Submitted to: Meeting Abstract
Publication Type: Abstract Only
Publication Acceptance Date: April 1, 2006
Publication Date: June 29, 2006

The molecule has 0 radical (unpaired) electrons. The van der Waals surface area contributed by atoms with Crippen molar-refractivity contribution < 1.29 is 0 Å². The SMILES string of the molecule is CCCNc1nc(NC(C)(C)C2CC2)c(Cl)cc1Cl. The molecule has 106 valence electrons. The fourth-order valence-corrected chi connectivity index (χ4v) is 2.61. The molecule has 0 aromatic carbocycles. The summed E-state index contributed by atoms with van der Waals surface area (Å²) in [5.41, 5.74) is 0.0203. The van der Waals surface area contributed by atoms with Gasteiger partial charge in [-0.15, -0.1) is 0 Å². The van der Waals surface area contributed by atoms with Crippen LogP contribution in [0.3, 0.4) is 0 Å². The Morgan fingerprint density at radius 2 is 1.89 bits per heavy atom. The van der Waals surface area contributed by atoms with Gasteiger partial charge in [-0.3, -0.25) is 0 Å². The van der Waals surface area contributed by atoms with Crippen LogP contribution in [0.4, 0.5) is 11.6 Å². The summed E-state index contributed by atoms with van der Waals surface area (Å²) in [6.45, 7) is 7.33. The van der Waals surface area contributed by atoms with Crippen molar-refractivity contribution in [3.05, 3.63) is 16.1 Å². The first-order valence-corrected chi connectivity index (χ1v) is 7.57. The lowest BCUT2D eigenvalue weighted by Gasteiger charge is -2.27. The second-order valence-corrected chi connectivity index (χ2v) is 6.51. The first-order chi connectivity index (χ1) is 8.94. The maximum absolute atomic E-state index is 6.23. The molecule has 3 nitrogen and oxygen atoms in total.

Citation: Swayne, D.E. 2006. Widening host range and changing pathobiology of Eurasian H5N1 avian influenza in domestic and wild birds [abstract]. In: Proceedings of the First International Conference on Avian Influenza in Humans. p. 17. Technical Abstract: Avian influenza (AI) viruses are classified into 16 different hemagglutinin and 9 different neuraminidase subtypes, and two phenotypes, high (HP) and low pathogenicity (LP), based on virulence for chickens. However, other criteria are important in understanding the complex pathobiology of AI viruses including host exposure and virus adaptation, transmissibility, infectivity, and pathogenicity. Overall, such pathobiological features vary with host species and virus strain. LPAI viruses infect epithelial cells of respiratory and intestinal tracts, producing limited localized infections in various bird species. By contrast, HPAI viruses typically produce a severe, systemic disease with high mortality in chickens and other galliforme birds. However, these same viruses usually produce no infection or only mild disease in domestic ducks and wild birds. Over the past decade, the emergent Asian H5N1 HPAI viruses have shifted to increased virulence for chickens as evident by shorter mean death times (MDT) and a greater propensity for massive replicate in vascular endothelial cells. Especially important, the Asia H5N1 HPAI viruses have changed from producing inconsistent respiratory infections in 2 week-old domestic ducks to some strains being highly lethal with virus being localized to internal organs and brain. However, the high lethality for ducks is inversely related to age verses in galliforme birds were HPAI virus are highly lethal irrespective of age. The most recent Asian H5N1 HPAI viruses have infected some wild birds producing systemic infections and death. Across all bird species, the ability to produce severe disease and death is associated with high virus replication titers in the host, especially in specific tissues such as brain and heart.